8 8 Academic Journal of Computational and Applied Mathematics /August 2013/ UISA. / [ ] [ ] (3.11) and the variance given by (. / ) (3.12) If we set and, then and is given by ( ( ) ) Therefore the price is given by (3.13) where parameters and are given by ( ) ( ) ( ) ( ) ( ) (3.13 ) ote that these results are equivalent to Jamshidian formula [18, formula (9)] simply because both Hull-White and Vasicek models have the same volatility term of the bond price process. Consequently, the price formulas (3.8) and (3.13) resemble Black-Scholes formula [5] and have the same interpretations Illustration and results Let consider four yield curves named the flat yield curve, upward yield curve, downward yield curve and the humped yield curve defined by: (3.13 ) Let consider again parameters of the Hull-White model given by Speed reversion and Volatility term with strike price given by 0.8. By applying the formula (3.13 ), then the price of a two year maturity bond in one year s time call option for these four yield curves are given by Table 3.1 Results of European bond option. Yield curves Prices (call option) Prices (put option)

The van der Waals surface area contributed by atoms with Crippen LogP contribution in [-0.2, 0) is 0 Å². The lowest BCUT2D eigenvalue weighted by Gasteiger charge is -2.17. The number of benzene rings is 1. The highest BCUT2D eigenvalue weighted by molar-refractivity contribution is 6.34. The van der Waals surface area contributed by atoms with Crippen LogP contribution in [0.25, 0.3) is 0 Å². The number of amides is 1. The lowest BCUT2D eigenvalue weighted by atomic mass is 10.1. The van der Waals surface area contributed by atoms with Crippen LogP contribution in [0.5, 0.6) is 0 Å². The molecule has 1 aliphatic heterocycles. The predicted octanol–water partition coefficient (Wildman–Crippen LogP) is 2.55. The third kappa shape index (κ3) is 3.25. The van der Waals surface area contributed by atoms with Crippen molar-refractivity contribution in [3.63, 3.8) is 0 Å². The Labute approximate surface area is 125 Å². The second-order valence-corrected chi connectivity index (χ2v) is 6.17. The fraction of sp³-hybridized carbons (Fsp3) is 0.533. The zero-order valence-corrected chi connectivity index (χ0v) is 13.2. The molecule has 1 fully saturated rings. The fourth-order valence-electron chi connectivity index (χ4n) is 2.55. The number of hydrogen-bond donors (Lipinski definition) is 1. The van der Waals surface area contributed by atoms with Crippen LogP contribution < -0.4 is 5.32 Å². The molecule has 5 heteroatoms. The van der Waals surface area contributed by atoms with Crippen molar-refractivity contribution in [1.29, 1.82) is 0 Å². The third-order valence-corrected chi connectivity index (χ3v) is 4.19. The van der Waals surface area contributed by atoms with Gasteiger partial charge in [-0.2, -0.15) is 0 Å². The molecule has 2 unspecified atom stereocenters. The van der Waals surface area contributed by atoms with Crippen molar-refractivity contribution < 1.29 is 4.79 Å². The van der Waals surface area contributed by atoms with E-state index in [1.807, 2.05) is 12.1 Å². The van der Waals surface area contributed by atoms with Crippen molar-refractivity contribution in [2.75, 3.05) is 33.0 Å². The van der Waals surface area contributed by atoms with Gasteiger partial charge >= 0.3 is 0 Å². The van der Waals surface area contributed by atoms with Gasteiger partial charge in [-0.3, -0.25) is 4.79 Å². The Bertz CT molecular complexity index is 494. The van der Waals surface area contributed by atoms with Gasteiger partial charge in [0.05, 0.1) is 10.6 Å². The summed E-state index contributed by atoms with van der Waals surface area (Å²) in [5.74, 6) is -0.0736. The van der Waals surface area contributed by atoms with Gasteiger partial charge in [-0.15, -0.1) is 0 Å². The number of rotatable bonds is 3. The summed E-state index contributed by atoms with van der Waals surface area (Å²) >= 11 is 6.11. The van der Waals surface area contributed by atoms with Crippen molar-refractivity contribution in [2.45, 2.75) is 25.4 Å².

9 Prices 9 Academic Journal of Computational and Applied Mathematics /August 2013/ UISA Figure 3.2. Prices of European call/put option for, Call option Put option Yield Curves In the figure above, we have four values of the yield curves computed by using the formula (3.13 ) where and, we have:,, and We observe that for the same fixed parameters both for the Hull-White model and Vasicek model, the downward yield curve has the highest price and the humped yield curve has the lowest price for an European call bond option. In contrast, for a European put option, the humped yield curve has the highest price and the downward yield curve has the lowest price. 4. Pricing American bond option under the Hull White extended Vasicek model. In the previous section we have examined the pricing of European bond option where the option can be exercised only on the expiration date. So in this section, we examine the case of early exercise opportunity commonly called American option. To make our analysis easier, we transform the Hull-White term structure problem into the diffusion problem. Here we refer to [12, 13, 14, 16, 25 and 26] From the Hull White TSE to the diffusion equation In this subsection we make transformations of the Hull-White term structure equation (2.1) until we get the simplest diffusion or heat equation. As in the Hull- White model the drift term and the volatility term are given or determined statistically, then the main purposes of these transformations are to eliminate the time-independent drift which is unknown and to deal with only the obtained diffusion equation for pricing methodology. Let reconsider the Hull-White term structure equation (2.1) ( ) (4.1)